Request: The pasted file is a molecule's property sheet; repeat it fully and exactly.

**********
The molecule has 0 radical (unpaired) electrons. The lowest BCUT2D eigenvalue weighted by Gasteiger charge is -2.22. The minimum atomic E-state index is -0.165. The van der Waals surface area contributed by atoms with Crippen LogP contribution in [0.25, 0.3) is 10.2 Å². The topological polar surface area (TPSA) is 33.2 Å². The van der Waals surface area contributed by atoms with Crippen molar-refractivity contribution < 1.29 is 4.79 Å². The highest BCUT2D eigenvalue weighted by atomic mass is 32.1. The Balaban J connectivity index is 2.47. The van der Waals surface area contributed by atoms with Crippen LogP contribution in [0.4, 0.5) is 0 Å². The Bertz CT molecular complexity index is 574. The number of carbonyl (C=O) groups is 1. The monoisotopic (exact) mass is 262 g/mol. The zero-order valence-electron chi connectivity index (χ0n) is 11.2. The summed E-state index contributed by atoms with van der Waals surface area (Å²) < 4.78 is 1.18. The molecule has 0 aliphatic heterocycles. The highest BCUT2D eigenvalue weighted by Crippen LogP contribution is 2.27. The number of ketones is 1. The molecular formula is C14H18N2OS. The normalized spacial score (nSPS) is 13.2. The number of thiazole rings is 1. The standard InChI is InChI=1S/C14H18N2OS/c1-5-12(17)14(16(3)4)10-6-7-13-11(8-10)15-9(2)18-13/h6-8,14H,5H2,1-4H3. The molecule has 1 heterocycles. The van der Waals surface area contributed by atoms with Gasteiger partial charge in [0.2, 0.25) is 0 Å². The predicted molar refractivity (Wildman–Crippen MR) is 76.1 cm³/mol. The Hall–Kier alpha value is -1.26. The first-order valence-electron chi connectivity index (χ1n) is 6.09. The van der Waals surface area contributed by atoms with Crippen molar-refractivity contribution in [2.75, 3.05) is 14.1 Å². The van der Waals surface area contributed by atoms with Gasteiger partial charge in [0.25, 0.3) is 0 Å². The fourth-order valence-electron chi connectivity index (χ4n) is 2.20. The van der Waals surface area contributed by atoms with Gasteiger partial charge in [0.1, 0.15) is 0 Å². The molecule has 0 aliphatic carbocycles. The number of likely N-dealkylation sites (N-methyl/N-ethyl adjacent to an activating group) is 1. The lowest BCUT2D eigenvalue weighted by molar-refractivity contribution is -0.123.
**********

The molecule has 0 radical (unpaired) electrons. The lowest BCUT2D eigenvalue weighted by Gasteiger charge is -2.22. The minimum atomic E-state index is -0.165. The van der Waals surface area contributed by atoms with Crippen LogP contribution in [0.25, 0.3) is 10.2 Å². The topological polar surface area (TPSA) is 33.2 Å². The van der Waals surface area contributed by atoms with Crippen molar-refractivity contribution < 1.29 is 4.79 Å². The highest BCUT2D eigenvalue weighted by atomic mass is 32.1. The Balaban J connectivity index is 2.47. The van der Waals surface area contributed by atoms with Crippen LogP contribution in [0.4, 0.5) is 0 Å². The Bertz CT molecular complexity index is 574. The number of carbonyl (C=O) groups is 1. The monoisotopic (exact) mass is 262 g/mol. The zero-order valence-electron chi connectivity index (χ0n) is 11.2. The summed E-state index contributed by atoms with van der Waals surface area (Å²) < 4.78 is 1.18. The molecule has 0 aliphatic heterocycles. The highest BCUT2D eigenvalue weighted by Crippen LogP contribution is 2.27. The number of ketones is 1. The molecular formula is C14H18N2OS. The normalized spacial score (nSPS) is 13.2. The number of thiazole rings is 1. The standard InChI is InChI=1S/C14H18N2OS/c1-5-12(17)14(16(3)4)10-6-7-13-11(8-10)15-9(2)18-13/h6-8,14H,5H2,1-4H3. The molecule has 1 heterocycles. The van der Waals surface area contributed by atoms with Gasteiger partial charge in [0.2, 0.25) is 0 Å². The predicted molar refractivity (Wildman–Crippen MR) is 76.1 cm³/mol. The Hall–Kier alpha value is -1.26. The first-order valence-electron chi connectivity index (χ1n) is 6.09. The van der Waals surface area contributed by atoms with Crippen molar-refractivity contribution in [2.75, 3.05) is 14.1 Å². The van der Waals surface area contributed by atoms with Gasteiger partial charge in [0.25, 0.3) is 0 Å². The fourth-order valence-electron chi connectivity index (χ4n) is 2.20. The van der Waals surface area contributed by atoms with Gasteiger partial charge in [0.1, 0.15) is 0 Å². The molecule has 0 aliphatic carbocycles. The number of likely N-dealkylation sites (N-methyl/N-ethyl adjacent to an activating group) is 1. The lowest BCUT2D eigenvalue weighted by molar-refractivity contribution is -0.123.